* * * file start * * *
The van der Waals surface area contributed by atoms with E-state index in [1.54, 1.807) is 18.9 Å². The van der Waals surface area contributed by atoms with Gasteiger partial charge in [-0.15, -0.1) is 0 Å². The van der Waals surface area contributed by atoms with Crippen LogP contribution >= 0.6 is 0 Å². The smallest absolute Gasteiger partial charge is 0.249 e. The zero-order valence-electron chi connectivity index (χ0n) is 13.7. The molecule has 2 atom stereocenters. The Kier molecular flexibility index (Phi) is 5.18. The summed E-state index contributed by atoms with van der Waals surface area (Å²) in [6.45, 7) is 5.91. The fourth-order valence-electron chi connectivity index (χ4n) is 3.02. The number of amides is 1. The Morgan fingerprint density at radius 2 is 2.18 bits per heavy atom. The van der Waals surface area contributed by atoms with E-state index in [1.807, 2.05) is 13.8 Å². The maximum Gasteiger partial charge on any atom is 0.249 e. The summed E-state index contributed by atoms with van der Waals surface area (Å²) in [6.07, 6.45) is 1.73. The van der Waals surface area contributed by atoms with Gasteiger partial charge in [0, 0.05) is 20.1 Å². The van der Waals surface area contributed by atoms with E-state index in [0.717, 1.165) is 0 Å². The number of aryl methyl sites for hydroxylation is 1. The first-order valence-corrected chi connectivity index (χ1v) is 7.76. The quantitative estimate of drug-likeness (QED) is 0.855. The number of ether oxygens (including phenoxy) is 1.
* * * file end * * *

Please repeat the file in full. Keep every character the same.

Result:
The van der Waals surface area contributed by atoms with E-state index in [1.54, 1.807) is 18.9 Å². The van der Waals surface area contributed by atoms with Gasteiger partial charge in [-0.15, -0.1) is 0 Å². The van der Waals surface area contributed by atoms with Crippen LogP contribution >= 0.6 is 0 Å². The smallest absolute Gasteiger partial charge is 0.249 e. The zero-order valence-electron chi connectivity index (χ0n) is 13.7. The molecule has 2 atom stereocenters. The Kier molecular flexibility index (Phi) is 5.18. The summed E-state index contributed by atoms with van der Waals surface area (Å²) in [6.45, 7) is 5.91. The fourth-order valence-electron chi connectivity index (χ4n) is 3.02. The number of amides is 1. The Morgan fingerprint density at radius 2 is 2.18 bits per heavy atom. The van der Waals surface area contributed by atoms with E-state index in [1.807, 2.05) is 13.8 Å². The maximum Gasteiger partial charge on any atom is 0.249 e. The summed E-state index contributed by atoms with van der Waals surface area (Å²) in [6.07, 6.45) is 1.73. The van der Waals surface area contributed by atoms with Gasteiger partial charge in [0, 0.05) is 20.1 Å². The van der Waals surface area contributed by atoms with E-state index in [0.717, 1.165) is 0 Å². The number of aryl methyl sites for hydroxylation is 1. The first-order valence-corrected chi connectivity index (χ1v) is 7.76. The quantitative estimate of drug-likeness (QED) is 0.855. The number of ether oxygens (including phenoxy) is 1.